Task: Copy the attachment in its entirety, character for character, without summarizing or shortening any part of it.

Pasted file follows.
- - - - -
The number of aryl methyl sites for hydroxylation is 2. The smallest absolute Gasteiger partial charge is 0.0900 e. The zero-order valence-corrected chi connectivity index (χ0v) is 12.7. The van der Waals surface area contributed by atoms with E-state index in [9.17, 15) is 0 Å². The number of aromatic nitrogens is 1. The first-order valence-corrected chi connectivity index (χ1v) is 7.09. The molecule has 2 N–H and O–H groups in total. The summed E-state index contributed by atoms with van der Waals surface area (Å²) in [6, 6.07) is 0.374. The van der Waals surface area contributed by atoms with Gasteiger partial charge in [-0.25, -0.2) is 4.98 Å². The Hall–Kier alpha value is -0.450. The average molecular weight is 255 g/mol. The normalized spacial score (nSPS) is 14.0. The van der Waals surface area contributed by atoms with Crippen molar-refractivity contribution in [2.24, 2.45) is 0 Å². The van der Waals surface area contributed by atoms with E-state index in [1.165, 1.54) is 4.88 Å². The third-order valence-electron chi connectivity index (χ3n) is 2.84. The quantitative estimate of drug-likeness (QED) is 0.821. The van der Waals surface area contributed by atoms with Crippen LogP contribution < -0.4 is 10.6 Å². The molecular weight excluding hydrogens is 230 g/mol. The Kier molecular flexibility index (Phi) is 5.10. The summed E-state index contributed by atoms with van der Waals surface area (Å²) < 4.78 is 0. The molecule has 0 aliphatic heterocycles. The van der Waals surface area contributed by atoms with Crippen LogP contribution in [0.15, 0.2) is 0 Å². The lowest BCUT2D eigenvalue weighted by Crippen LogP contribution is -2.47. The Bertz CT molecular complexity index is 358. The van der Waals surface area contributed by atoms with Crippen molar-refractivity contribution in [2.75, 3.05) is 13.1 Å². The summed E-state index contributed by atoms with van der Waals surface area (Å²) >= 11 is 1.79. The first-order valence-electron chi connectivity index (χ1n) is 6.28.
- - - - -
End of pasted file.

The number of aryl methyl sites for hydroxylation is 2. The smallest absolute Gasteiger partial charge is 0.0900 e. The zero-order valence-corrected chi connectivity index (χ0v) is 12.7. The van der Waals surface area contributed by atoms with E-state index in [9.17, 15) is 0 Å². The number of aromatic nitrogens is 1. The first-order valence-corrected chi connectivity index (χ1v) is 7.09. The molecule has 2 N–H and O–H groups in total. The summed E-state index contributed by atoms with van der Waals surface area (Å²) in [6, 6.07) is 0.374. The van der Waals surface area contributed by atoms with Gasteiger partial charge in [-0.25, -0.2) is 4.98 Å². The Hall–Kier alpha value is -0.450. The average molecular weight is 255 g/mol. The normalized spacial score (nSPS) is 14.0. The van der Waals surface area contributed by atoms with Crippen molar-refractivity contribution in [2.24, 2.45) is 0 Å². The van der Waals surface area contributed by atoms with E-state index in [1.165, 1.54) is 4.88 Å². The third-order valence-electron chi connectivity index (χ3n) is 2.84. The quantitative estimate of drug-likeness (QED) is 0.821. The van der Waals surface area contributed by atoms with Crippen LogP contribution < -0.4 is 10.6 Å². The molecular weight excluding hydrogens is 230 g/mol. The Kier molecular flexibility index (Phi) is 5.10. The summed E-state index contributed by atoms with van der Waals surface area (Å²) < 4.78 is 0. The molecule has 0 aliphatic heterocycles. The van der Waals surface area contributed by atoms with Crippen LogP contribution in [0.15, 0.2) is 0 Å². The lowest BCUT2D eigenvalue weighted by Crippen LogP contribution is -2.47. The Bertz CT molecular complexity index is 358. The van der Waals surface area contributed by atoms with Crippen molar-refractivity contribution in [2.75, 3.05) is 13.1 Å². The summed E-state index contributed by atoms with van der Waals surface area (Å²) >= 11 is 1.79. The first-order valence-electron chi connectivity index (χ1n) is 6.28.